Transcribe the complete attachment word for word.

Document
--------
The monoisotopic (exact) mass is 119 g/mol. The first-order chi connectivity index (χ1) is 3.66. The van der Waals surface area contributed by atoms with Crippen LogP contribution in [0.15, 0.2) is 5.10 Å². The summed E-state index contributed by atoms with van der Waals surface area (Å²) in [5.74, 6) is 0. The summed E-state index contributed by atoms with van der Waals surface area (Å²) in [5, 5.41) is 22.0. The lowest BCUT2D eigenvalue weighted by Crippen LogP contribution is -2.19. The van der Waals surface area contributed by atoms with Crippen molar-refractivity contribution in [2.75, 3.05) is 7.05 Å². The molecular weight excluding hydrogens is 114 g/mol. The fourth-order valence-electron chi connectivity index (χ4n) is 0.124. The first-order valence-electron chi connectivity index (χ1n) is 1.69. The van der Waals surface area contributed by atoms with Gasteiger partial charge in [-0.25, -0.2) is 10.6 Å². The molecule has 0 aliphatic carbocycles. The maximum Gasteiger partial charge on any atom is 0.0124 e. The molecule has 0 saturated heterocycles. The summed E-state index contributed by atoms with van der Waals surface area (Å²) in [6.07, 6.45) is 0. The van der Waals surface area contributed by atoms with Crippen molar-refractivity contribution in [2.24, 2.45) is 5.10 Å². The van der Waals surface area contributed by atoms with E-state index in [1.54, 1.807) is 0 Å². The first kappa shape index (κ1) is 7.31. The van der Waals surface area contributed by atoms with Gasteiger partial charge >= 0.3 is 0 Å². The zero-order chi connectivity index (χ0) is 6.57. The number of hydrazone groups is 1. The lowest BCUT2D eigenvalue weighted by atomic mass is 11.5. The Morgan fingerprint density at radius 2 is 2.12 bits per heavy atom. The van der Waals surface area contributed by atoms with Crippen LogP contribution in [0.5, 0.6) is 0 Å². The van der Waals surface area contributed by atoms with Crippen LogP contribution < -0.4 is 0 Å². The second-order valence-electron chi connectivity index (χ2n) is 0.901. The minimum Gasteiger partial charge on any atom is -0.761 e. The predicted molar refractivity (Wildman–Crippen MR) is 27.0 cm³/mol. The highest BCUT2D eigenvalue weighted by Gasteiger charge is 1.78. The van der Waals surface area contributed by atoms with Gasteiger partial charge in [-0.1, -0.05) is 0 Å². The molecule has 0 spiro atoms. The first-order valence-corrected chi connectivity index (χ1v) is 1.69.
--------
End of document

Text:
The monoisotopic (exact) mass is 119 g/mol. The first-order chi connectivity index (χ1) is 3.66. The van der Waals surface area contributed by atoms with Crippen LogP contribution in [0.15, 0.2) is 5.10 Å². The summed E-state index contributed by atoms with van der Waals surface area (Å²) in [5.74, 6) is 0. The summed E-state index contributed by atoms with van der Waals surface area (Å²) in [5, 5.41) is 22.0. The lowest BCUT2D eigenvalue weighted by Crippen LogP contribution is -2.19. The van der Waals surface area contributed by atoms with Crippen molar-refractivity contribution in [2.75, 3.05) is 7.05 Å². The molecular weight excluding hydrogens is 114 g/mol. The fourth-order valence-electron chi connectivity index (χ4n) is 0.124. The first-order valence-electron chi connectivity index (χ1n) is 1.69. The van der Waals surface area contributed by atoms with Gasteiger partial charge in [-0.25, -0.2) is 10.6 Å². The molecule has 0 aliphatic carbocycles. The maximum Gasteiger partial charge on any atom is 0.0124 e. The molecule has 0 saturated heterocycles. The summed E-state index contributed by atoms with van der Waals surface area (Å²) in [6.07, 6.45) is 0. The van der Waals surface area contributed by atoms with Crippen molar-refractivity contribution in [2.24, 2.45) is 5.10 Å². The van der Waals surface area contributed by atoms with E-state index in [1.54, 1.807) is 0 Å². The first kappa shape index (κ1) is 7.31. The van der Waals surface area contributed by atoms with Gasteiger partial charge >= 0.3 is 0 Å². The zero-order chi connectivity index (χ0) is 6.57. The number of hydrazone groups is 1. The lowest BCUT2D eigenvalue weighted by atomic mass is 11.5. The Morgan fingerprint density at radius 2 is 2.12 bits per heavy atom. The van der Waals surface area contributed by atoms with Crippen LogP contribution in [0.5, 0.6) is 0 Å². The van der Waals surface area contributed by atoms with Crippen LogP contribution < -0.4 is 0 Å². The second-order valence-electron chi connectivity index (χ2n) is 0.901. The minimum Gasteiger partial charge on any atom is -0.761 e. The predicted molar refractivity (Wildman–Crippen MR) is 27.0 cm³/mol. The highest BCUT2D eigenvalue weighted by Gasteiger charge is 1.78. The van der Waals surface area contributed by atoms with Gasteiger partial charge in [-0.1, -0.05) is 0 Å². The molecule has 0 spiro atoms. The first-order valence-corrected chi connectivity index (χ1v) is 1.69.